The coronavirus pandemic was a boon to the do-it-yourself segment of the home improvement market as folks took on a multitude of projects, including painting rooms, adding a home office, and adding outdoor entertainment spaces.
Indeed, in 2019, the home improvement industry was estimated to be worth $650 billion. Now, it is projected to generate $900 billion in sales annually. So, primarily because of the effects of the pandemic, the market grew by $250 billion.
Home Depot (NYSE: HD) is capturing a meaningful share of this massive and growing market. Let’s take a closer look at how it’s succeeding in doing so.
Home Depot is the largest home improvement retailer in the world
Interestingly, Home Depot’s total sales for its fiscal 2021, which ended on Jan. 30, were $151 billion. That was 14.4% higher than the year before. Several macroeconomic factors fueled consumer spending on home improvement. Fiscal stimulus payments to households, rising home values, and limited inventories of homes for sale spurred homeowners to improve their living spaces.
If you take the $150 billion sales figure and divide it by the $900 billion market size, Home Depot’s market share is an estimated 17%. Home Depot is the world’s largest home improvement retailer and boasts the most significant market share. Lowe’s Companies (NYSE: LOW), its formidable rival, achieved sales of $96 billion in fiscal 2021. A substantial sum, to be sure, but considerably behind Home Depot.
What’s more, Home Depot has set a new target of reaching $200 billion in sales. Of course, that may take some years to achieve, but it highlights that management sees growth opportunities ahead. For fiscal 2022, Home Depot forecasts its revenue will remain relatively flat as economies reopen and folks spend less time at home. Home Depot has grown revenue at a compound annual rate of 7.9% in the last decade. The long-run growth rate is likely to be closer to that of the previous decade rather than what has happened since the outbreak.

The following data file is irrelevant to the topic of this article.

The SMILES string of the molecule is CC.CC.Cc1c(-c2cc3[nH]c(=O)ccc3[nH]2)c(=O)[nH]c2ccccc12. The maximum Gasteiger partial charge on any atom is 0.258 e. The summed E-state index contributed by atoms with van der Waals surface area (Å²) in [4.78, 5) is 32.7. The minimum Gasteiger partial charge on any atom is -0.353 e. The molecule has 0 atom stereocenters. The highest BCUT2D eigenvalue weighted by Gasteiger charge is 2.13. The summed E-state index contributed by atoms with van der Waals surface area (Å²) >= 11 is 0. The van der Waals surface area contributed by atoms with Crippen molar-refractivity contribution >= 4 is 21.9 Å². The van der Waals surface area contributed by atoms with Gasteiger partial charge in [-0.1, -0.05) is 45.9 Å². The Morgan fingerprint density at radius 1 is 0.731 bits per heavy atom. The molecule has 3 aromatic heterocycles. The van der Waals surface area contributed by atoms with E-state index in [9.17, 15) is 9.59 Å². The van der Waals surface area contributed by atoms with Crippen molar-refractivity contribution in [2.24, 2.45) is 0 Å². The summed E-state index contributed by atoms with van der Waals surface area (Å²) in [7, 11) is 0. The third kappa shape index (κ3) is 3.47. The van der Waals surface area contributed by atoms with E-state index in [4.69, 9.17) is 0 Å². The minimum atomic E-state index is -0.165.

The market likes a winner
Home Depot’s superior market share leads to a superior operating profit margin. The company has outperformed Lowe’s, its biggest competitor, in this metric over the last decade. That’s evidence that the home improvement industry has economies of scale. In other words, profit margins grow with sales. One reason could be that Home Depot pays lower prices for inventory because it buys in bigger batch sizes.
Unsurprisingly, Home Depot’s stock is trading more expensively than Lowe’s due to the better market share and operating profit margin. Regardless of how the home improvement market evolves as the world progresses against COVID-19, Home Depot is likely to perform better than Lowe’s until the latter can improve operating performance.
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